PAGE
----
With over 30 years of experience working in research and development (R&D) for a variety of companies and industries, I’ve seen my fair share of information technology (IT) systems implemented to support various global processes such as product lifecycle management (PLM), phase-gate, portfolio management, legal and finance.
This series provides leading practices for avoiding the top ten most common mistakes.
Mistake #5: Missing the Point
Clearly define the burning platform driving a global implementation
I once witnessed a global implementation project go on for a year before the team had a serious discussion of why the project existed. They couldn’t figure out why folks weren’t more excited about the new system they were implementing. After hours of discussing the point of the project, the best reason they came up with was, “Because the boss wants it.” That’s not a great motivator and progress was slow at best. In order to create buy in and successfully implement a new system or process, you must clearly identify the burning platform, or raison d’etre for the project up front.
I’ve made this same mistake and assumed that because a senior executive requested a PPM implementation project across several campuses, all the campuses would be onboard and cooperative.
I’ll never forget the day a highly-respected campus VP called me and said,
“My team doesn’t see a lot of value in doing this, so we’ve decided not to participate.”
Years later a global PLM project emerged. This time around I was wiser and insisted that we were not going to take a single step without all campus leaders agreeing on the necessity of the project. Fortunately, they all agreed with the following statement:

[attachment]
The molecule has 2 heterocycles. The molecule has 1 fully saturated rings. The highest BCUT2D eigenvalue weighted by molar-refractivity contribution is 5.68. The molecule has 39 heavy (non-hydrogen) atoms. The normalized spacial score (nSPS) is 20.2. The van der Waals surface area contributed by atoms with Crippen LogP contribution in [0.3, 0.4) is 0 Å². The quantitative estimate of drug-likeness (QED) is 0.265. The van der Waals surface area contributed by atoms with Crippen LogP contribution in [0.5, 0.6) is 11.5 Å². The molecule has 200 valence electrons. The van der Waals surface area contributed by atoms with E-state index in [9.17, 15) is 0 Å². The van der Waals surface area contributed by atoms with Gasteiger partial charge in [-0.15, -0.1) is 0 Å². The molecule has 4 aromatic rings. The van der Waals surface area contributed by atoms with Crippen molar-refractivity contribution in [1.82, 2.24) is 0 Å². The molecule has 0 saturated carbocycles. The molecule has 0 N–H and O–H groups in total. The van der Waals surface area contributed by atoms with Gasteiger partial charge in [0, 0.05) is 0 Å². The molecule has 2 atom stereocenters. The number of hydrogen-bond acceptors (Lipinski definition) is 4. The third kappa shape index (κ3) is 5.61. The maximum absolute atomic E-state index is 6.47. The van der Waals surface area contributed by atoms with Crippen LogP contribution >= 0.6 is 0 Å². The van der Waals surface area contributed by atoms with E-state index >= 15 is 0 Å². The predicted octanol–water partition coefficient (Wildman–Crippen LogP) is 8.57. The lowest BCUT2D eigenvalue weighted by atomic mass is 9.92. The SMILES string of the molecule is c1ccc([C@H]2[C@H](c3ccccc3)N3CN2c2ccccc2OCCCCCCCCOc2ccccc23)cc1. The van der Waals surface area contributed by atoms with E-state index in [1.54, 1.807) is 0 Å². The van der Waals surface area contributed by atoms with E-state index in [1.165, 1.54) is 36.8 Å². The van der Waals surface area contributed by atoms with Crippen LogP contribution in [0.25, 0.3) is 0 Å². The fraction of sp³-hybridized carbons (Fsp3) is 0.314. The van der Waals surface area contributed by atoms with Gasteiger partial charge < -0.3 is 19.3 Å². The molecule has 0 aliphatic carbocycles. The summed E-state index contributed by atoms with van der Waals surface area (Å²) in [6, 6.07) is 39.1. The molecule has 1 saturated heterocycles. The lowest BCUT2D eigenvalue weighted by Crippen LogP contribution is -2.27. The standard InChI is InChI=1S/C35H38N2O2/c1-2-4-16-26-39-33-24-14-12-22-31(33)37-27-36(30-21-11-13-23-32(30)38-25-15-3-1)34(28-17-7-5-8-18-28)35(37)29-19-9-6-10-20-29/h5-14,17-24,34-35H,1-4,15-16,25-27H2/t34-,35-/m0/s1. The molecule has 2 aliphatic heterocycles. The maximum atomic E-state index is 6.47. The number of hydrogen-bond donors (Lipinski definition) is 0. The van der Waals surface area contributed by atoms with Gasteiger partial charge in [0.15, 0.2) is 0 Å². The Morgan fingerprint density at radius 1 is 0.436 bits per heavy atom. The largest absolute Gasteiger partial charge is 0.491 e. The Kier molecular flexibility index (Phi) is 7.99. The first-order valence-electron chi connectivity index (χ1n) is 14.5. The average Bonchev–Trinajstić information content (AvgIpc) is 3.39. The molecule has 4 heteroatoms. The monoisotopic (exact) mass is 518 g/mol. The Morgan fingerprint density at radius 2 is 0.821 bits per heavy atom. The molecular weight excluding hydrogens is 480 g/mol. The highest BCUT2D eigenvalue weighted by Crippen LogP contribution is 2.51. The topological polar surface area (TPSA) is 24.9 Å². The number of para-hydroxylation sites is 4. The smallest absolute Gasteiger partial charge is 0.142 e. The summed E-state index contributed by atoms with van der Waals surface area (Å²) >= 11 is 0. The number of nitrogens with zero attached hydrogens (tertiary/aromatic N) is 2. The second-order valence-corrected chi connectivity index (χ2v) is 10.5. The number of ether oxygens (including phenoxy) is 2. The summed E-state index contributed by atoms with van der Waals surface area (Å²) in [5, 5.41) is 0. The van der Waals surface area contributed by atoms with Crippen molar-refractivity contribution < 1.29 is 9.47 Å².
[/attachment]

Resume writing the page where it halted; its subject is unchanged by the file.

“50% of my product developers’ time is wasted redoing products transferred from other sites and entering data in multiple approval processes.”
Pain is a powerful burning platform!
Phase-gate process and system implementation projects often suffer from the same burning platform problem. Ask yourself,
“Why are we implementing the phase-gate process and system?”
On a large product development project, with tens of millions of dollars at risk at different stages of development, it’s obvious that you need some gates where the team can pause, review the project, and decide whether or not to make the next big phase investment. But, what’s the real reason for a gate if the next stage only puts a few days at risk?
I’ve seen a lot of phase-gate process and system projects stumble because no one ever took the time to clearly articulate the global need and understand the needs of all the stakeholders across the organization. This is important because different needs lead to different process/system requirements.
For example, here are some common needs for phase-gate processes and systems:
When millions of dollars are on the line, the magnitude of resources consumed at the next development stage justifies a review gate.
What’s the distribution of resources across phases? Are simple projects getting done at the expense of bigger, bolder initiatives?
Seeking a common language
Senior management is tired of needing a secret decoder ring to understand how different campuses are reporting progress because their phase definitions and processes differ.
Different phases are owned by different people, and those who own phase n+1 don’t trust those who own phase n to have done their job completely.
Everyone else has one
So it must be a good idea, right?
Some of these reasons are better than others. The important thing to note is that the data required for risk management is very different than the data required for seeking a common language, and a phasegate process may not be necessary at all.
To increase acceptance and usefulness, identify the real point and purpose to the project at the start and design the processes and systems with that in mind.
Stay tuned to discover leading practices for avoiding these ten common mistakes. Being mindful of the challenges and solutions discussed in this series will greatly increase the chances of your next project becoming a sustainable success.